Shell makes Biofuel from Coffee Oil Waste

Using data and connected devices to optimise waste collection and its end usage has become the new buzzword. Coupled with this the Internet of Things is helping cities improve everything from traffic data, weather, and parking, to water usage and waste management.

Oil giant  Shell in collaboration with technology company Bio-Bean has launched an initiative to power some of London’s local transport buses using a biofuel made from waste coffee grounds.

Interestingly, as a part of its commitment to reduce the dependence on crude oil and increase the use of biofuel and reduce CO2 emissions, India had encouraged use of ethanol mix in petrol from 2003 onwards. It’s a great example of what can be done when we start to reimagine waste as an untapped resource. It has been started in the UK, but imagine the potential of a country like India that drinks more than 13 billion cups of coffee a year.

In case of London, the B20 biofuel contains a 20 percent bio-component which contains part coffee oil. This coffee oil is added to the London bus fuel supply chain to help power some of the buses, without need for modification. Biofuel provides a cleaner, more sustainable energy solution for buses across London’s network by decreasing emissions.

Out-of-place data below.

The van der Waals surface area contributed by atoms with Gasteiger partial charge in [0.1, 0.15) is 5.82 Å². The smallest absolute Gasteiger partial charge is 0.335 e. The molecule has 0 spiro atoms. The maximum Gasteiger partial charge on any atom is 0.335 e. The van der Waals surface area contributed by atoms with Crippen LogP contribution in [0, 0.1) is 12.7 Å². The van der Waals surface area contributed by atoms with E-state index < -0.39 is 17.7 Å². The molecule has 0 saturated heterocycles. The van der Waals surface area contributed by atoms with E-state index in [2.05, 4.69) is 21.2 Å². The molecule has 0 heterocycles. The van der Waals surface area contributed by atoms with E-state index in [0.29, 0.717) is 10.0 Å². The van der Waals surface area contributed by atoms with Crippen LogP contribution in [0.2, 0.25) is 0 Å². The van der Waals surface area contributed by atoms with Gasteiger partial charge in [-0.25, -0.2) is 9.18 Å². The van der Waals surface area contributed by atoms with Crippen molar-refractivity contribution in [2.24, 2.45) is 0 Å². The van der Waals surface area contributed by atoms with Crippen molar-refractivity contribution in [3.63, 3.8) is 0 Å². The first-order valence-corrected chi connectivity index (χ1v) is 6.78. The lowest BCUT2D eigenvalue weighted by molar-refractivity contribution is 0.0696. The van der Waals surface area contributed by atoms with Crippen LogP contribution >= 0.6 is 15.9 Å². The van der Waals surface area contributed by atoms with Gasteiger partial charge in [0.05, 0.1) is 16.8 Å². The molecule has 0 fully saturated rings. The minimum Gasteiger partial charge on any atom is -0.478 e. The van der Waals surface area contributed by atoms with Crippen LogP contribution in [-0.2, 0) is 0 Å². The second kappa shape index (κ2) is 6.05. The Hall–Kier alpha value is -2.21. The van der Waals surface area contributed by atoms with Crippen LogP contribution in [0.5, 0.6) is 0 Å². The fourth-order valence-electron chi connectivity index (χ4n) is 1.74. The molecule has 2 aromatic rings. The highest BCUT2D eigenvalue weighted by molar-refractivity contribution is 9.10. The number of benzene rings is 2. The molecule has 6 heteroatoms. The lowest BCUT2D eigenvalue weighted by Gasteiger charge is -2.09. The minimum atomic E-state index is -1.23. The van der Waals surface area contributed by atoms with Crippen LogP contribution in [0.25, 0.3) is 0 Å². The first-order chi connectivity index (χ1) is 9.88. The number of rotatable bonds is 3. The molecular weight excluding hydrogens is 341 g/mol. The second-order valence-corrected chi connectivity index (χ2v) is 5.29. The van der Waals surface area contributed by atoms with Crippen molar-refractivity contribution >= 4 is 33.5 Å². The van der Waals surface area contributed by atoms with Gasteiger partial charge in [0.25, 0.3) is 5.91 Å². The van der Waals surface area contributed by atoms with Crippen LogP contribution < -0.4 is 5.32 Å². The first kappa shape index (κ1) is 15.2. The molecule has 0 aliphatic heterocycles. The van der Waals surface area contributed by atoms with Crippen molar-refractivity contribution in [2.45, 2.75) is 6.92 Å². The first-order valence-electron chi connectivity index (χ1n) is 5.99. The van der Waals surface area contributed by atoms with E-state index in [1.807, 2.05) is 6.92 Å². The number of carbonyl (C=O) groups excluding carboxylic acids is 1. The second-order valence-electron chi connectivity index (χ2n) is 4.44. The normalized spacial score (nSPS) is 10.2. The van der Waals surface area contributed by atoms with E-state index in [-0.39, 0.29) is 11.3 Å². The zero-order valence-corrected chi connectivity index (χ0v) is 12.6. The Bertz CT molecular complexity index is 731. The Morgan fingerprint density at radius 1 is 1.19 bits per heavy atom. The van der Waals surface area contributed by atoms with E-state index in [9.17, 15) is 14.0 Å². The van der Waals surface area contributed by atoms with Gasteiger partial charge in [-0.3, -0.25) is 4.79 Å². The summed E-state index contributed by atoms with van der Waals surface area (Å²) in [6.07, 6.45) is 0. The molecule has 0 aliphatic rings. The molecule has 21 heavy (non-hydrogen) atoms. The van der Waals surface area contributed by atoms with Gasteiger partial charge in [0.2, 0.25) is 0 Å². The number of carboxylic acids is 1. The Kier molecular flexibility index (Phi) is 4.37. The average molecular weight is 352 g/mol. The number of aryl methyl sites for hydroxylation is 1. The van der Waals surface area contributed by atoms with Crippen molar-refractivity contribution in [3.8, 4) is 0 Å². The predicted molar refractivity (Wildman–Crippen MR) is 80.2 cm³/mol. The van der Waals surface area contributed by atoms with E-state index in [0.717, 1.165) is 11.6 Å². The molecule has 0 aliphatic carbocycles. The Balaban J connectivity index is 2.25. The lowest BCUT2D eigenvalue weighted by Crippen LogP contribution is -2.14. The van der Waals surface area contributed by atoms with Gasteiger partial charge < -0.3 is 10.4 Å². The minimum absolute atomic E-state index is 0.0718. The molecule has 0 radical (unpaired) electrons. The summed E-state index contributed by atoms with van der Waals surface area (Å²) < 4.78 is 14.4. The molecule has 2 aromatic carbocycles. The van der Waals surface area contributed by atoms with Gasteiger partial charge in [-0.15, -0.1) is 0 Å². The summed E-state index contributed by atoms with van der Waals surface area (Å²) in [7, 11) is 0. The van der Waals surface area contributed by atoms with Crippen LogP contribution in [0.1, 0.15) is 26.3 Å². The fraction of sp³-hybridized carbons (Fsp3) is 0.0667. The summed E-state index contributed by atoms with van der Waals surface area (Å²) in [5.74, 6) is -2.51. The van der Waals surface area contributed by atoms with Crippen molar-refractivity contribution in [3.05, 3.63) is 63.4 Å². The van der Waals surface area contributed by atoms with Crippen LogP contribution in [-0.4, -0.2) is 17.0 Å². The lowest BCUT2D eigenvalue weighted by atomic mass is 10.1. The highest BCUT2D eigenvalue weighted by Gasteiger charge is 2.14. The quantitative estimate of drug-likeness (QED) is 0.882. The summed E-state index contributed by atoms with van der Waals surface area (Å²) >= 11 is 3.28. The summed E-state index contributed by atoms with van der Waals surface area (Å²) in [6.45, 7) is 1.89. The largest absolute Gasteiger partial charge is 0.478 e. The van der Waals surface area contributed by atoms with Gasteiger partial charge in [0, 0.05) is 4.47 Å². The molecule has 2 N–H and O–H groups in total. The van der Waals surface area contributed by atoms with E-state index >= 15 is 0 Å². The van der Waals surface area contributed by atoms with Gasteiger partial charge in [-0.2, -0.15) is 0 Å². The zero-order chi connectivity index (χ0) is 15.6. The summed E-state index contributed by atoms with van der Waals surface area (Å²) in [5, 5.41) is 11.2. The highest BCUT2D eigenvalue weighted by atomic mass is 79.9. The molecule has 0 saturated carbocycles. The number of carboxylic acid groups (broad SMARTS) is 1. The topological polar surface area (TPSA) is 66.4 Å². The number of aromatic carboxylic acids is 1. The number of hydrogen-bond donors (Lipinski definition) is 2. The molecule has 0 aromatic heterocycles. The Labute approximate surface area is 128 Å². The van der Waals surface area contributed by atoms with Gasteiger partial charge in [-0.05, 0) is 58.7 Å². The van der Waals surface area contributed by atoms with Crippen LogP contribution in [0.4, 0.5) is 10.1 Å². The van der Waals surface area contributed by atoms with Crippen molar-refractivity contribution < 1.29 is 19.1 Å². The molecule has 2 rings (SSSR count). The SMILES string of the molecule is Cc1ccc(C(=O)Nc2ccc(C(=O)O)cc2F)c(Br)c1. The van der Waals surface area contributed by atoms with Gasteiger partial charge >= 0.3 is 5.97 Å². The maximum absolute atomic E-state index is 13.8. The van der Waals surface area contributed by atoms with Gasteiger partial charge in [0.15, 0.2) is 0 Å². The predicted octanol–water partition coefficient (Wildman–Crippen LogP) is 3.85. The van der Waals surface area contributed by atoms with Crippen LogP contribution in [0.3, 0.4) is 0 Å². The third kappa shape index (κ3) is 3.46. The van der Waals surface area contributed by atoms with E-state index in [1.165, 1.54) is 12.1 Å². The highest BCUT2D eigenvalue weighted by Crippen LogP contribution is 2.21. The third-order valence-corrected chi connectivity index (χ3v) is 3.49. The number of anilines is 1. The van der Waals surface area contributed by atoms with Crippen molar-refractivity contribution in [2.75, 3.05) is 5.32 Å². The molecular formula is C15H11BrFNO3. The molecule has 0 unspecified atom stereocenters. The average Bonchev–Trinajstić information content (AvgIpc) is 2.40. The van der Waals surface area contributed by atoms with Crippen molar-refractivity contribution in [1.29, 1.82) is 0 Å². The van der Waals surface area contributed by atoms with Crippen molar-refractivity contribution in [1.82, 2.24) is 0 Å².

Bio-Bean works with its fuel partner Argent Energy to process coffee oil into a blended B20 biofuel. 6,000 litres of coffee oil has been produced, which if used as a pure-blend for the bio component and mixed with mineral diesel to form a B20, could help power the equivalent of one London bus for a year.